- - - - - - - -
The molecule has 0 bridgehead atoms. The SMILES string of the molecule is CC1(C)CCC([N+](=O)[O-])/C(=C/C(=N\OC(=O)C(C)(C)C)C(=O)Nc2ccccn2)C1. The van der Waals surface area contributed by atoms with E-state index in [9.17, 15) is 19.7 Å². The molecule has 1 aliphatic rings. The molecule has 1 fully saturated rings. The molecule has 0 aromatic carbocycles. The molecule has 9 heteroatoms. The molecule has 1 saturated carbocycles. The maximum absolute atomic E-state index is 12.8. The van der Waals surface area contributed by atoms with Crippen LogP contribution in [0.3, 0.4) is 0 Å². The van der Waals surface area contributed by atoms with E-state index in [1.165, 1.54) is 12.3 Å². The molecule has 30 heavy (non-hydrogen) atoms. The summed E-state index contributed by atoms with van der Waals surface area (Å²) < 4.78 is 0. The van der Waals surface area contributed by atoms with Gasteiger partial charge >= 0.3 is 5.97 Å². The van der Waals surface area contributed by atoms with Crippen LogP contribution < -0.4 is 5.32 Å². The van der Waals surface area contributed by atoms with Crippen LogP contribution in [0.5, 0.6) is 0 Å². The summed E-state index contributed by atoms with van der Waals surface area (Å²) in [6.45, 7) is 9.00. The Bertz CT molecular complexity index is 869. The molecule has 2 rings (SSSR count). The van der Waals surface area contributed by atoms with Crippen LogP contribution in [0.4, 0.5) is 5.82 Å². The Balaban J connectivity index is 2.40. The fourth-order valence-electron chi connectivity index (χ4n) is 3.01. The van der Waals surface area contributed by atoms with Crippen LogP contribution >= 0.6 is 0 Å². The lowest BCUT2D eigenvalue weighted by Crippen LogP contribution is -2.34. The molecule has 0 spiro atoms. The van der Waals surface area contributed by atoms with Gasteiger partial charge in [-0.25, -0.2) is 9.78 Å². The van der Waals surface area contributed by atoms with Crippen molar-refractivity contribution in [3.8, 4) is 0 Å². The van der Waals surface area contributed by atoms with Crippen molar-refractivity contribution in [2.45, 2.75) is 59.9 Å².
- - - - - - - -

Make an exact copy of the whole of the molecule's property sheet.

The molecule has 0 bridgehead atoms. The SMILES string of the molecule is CC1(C)CCC([N+](=O)[O-])/C(=C/C(=N\OC(=O)C(C)(C)C)C(=O)Nc2ccccn2)C1. The van der Waals surface area contributed by atoms with E-state index in [9.17, 15) is 19.7 Å². The molecule has 1 aliphatic rings. The molecule has 1 fully saturated rings. The molecule has 0 aromatic carbocycles. The molecule has 9 heteroatoms. The molecule has 1 saturated carbocycles. The maximum absolute atomic E-state index is 12.8. The van der Waals surface area contributed by atoms with Crippen LogP contribution in [0.3, 0.4) is 0 Å². The van der Waals surface area contributed by atoms with E-state index in [1.165, 1.54) is 12.3 Å². The molecule has 30 heavy (non-hydrogen) atoms. The summed E-state index contributed by atoms with van der Waals surface area (Å²) < 4.78 is 0. The van der Waals surface area contributed by atoms with Gasteiger partial charge >= 0.3 is 5.97 Å². The van der Waals surface area contributed by atoms with Crippen LogP contribution < -0.4 is 5.32 Å². The van der Waals surface area contributed by atoms with Crippen LogP contribution in [0.5, 0.6) is 0 Å². The summed E-state index contributed by atoms with van der Waals surface area (Å²) in [6.45, 7) is 9.00. The Bertz CT molecular complexity index is 869. The molecule has 2 rings (SSSR count). The van der Waals surface area contributed by atoms with Crippen LogP contribution in [0.4, 0.5) is 5.82 Å². The Balaban J connectivity index is 2.40. The fourth-order valence-electron chi connectivity index (χ4n) is 3.01. The van der Waals surface area contributed by atoms with Crippen LogP contribution >= 0.6 is 0 Å². The lowest BCUT2D eigenvalue weighted by Crippen LogP contribution is -2.34. The molecule has 0 spiro atoms. The van der Waals surface area contributed by atoms with Gasteiger partial charge in [-0.25, -0.2) is 9.78 Å². The van der Waals surface area contributed by atoms with Crippen molar-refractivity contribution in [3.8, 4) is 0 Å². The van der Waals surface area contributed by atoms with Crippen molar-refractivity contribution in [2.45, 2.75) is 59.9 Å².